Tissues including the vulva, labia and clitoral hood can all be affected. You may notice that you have less pubic hair, that your labia seem to shrink or even disappear. Some women may find that the labia fuse together, and that the vaginal opening narrows. Internally, the vaginal walls often become paler, drier and smooth in texture. 

Less estrogen may cause the tissues of the vulva and the lining of the vagina to become thinner, drier, and less elastic or flexible. Shifting levels of hormones—especially estrogen—during the menopause transition produce changes in a woman’s body.

Here’s why it is important to know: It’s not always enough to treat the inside of your vagina; outside problems can make penetration impossible. At your appointment, a doctor should evaluate both areas.

5. It could take on a new odor

“During menopause, many women notice a smelly, watery vaginal discharge, which is caused by a change of pH in the vagina,” says Dr. Mclee Tembo. The pH of the vagina becomes less acidic, which is a result of declining estrogen levels. This is a normal symptom of menopause, but if you’re concerned, talk to your gynecologist.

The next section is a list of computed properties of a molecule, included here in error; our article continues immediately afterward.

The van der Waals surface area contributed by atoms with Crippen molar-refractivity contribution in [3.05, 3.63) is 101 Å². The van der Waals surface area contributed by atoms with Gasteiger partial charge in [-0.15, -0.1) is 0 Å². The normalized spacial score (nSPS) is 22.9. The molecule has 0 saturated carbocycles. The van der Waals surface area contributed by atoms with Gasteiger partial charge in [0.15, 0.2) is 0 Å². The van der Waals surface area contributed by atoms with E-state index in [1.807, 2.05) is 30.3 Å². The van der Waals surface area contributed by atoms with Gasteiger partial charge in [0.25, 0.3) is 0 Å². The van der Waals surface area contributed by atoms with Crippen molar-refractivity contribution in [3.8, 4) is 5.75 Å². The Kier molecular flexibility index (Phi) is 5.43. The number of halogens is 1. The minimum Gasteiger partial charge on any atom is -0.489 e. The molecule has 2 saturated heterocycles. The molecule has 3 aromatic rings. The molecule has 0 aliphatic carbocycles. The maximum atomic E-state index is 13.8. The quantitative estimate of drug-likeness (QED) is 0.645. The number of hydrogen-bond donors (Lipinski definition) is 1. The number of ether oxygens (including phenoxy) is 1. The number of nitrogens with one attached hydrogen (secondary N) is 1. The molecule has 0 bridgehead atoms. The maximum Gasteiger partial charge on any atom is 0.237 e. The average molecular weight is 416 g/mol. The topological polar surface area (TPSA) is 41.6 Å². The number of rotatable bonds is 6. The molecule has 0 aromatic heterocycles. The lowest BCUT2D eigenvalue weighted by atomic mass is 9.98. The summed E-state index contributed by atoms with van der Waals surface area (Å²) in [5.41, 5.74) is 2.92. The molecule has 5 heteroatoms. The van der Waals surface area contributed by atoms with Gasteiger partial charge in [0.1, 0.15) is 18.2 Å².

6. The vagina’s microbiome may shift

It’s not unusual for the vaginal pH to change with menopause. A normal, healthy vaginal pH is low, but as a woman develops GSM, that pH increases. A rise in pH alone won’t cause symptoms, but this change can alter the vaginal microbiome (a network of bacteria), leading to an increased risk of vaginal infections.

Treatment with vaginal estrogen to manage other menopause-related symptoms can help decrease your pH levels and improve “good” vaginal bacteria, although estrogen treatment is not typically used solely to address pH issues. Talk to your doctor about your options.

7. You may leak a bit when you cough

If that “gotta go” feeling hits so strong that you struggle to make it to the bathroom, your pelvic floor may be weak. “A lot of the urinary symptoms of incontinence [are] from the pelvic floor,” says Dr. Mclee Tembo. A physical therapist who specializes in pelvic floor exercises can be helpful, he says.

When to See your Doctor

If you have any symptoms that are bothering you, including any from the list above, book an appointment! While this is not an easy subject to talk about, your doctor will have dealt with this problem many times over and can offer effective treatments.